I really think you should post that photo on the "How realistic" thread though, it's a worthy candidate.

 

Al.

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Posted (edited)
54 minutes ago, Alister_G said:

 

Yeah, I was going to say, sadly shipping it in a container to England is probably going a bit far... :)

 

I really think you should post that photo on the "How realistic" thread though, it's a worthy candidate.

 

Al.

If I ever become rich enough that's exactly what I'll do! Take it to Alley Pally etc. It does come apart! 

 

When it's finished no doubt I'll flood the "How Realistic" thread with images.

Wooden platforms, undergrowth, walls, fences, footbridge, signals, weathering and detailing need to be done first mate. I do however have the idea to remove the wooden buildings and scatter lots of weeds about to do an "after closure" photo session. That might be interesting! I'm actually contemplating buying a metro camel 3 car unit and derby light weight DMU to recreate the rail tour of 4th September 1964.;)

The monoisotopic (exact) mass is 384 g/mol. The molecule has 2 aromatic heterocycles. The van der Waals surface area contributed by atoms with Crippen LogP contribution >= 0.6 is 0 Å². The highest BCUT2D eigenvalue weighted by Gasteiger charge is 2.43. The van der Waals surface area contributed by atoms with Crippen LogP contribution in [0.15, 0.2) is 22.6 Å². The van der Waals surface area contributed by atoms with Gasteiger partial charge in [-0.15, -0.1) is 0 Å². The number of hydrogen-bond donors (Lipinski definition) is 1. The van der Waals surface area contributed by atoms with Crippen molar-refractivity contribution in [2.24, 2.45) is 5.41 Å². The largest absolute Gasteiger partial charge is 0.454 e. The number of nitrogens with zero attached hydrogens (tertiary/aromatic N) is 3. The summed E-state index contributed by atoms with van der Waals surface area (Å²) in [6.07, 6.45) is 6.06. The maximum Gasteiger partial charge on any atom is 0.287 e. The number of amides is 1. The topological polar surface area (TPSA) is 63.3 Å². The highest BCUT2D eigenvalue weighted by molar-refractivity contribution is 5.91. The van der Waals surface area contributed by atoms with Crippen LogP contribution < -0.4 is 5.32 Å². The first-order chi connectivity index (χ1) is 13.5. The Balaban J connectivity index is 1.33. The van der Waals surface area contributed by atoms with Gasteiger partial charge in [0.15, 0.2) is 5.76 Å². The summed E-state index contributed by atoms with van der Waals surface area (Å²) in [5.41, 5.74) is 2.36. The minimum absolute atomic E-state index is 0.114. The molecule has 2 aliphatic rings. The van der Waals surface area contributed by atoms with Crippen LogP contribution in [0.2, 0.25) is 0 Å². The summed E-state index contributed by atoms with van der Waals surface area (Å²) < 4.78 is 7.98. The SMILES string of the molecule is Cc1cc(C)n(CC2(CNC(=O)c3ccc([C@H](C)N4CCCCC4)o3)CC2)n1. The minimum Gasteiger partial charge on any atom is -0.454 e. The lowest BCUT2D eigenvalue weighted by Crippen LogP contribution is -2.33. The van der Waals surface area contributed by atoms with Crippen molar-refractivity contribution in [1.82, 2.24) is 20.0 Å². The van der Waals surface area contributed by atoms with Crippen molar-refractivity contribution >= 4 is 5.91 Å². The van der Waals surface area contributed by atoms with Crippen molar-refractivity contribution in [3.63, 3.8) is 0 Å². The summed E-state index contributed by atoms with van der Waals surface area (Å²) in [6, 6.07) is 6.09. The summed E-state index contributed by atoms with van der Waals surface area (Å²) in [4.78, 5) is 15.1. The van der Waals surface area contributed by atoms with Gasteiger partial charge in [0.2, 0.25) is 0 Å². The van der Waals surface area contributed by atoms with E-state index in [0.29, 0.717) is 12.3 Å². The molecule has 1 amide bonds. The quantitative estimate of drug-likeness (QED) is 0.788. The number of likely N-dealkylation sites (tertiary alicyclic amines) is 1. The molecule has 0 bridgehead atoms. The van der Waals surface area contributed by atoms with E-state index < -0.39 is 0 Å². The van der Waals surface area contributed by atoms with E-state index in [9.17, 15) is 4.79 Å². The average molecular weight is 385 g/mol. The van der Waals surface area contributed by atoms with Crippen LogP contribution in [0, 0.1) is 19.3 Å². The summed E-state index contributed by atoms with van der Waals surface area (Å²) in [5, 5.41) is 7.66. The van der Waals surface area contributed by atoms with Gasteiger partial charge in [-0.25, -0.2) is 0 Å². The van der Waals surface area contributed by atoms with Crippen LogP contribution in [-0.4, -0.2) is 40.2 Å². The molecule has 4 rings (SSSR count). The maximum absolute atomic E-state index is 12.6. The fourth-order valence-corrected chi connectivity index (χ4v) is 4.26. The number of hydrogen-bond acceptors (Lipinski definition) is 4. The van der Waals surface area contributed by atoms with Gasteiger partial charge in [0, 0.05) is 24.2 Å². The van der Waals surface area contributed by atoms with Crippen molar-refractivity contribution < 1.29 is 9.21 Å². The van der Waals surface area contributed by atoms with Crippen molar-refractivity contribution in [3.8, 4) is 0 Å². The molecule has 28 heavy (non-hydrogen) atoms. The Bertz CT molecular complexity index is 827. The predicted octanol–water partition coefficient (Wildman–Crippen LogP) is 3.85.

For now though I am really enjoying doing some scenic modeling  and will quickly move on to those wooden platforms, fences and platform walls! Also need to spend about an hour a day modeling willowherb and other weeds!!!

 

Regards Shaun

 

Regards Shaun.

Edited by Sasquatch
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4 hours ago, Sasquatch said:

Thank you Adrian.

They're not of any particular type but then again most people don't know one tree from the next. If I were to say they were maples though I might get away with that but do maples grow in West Yorkshire???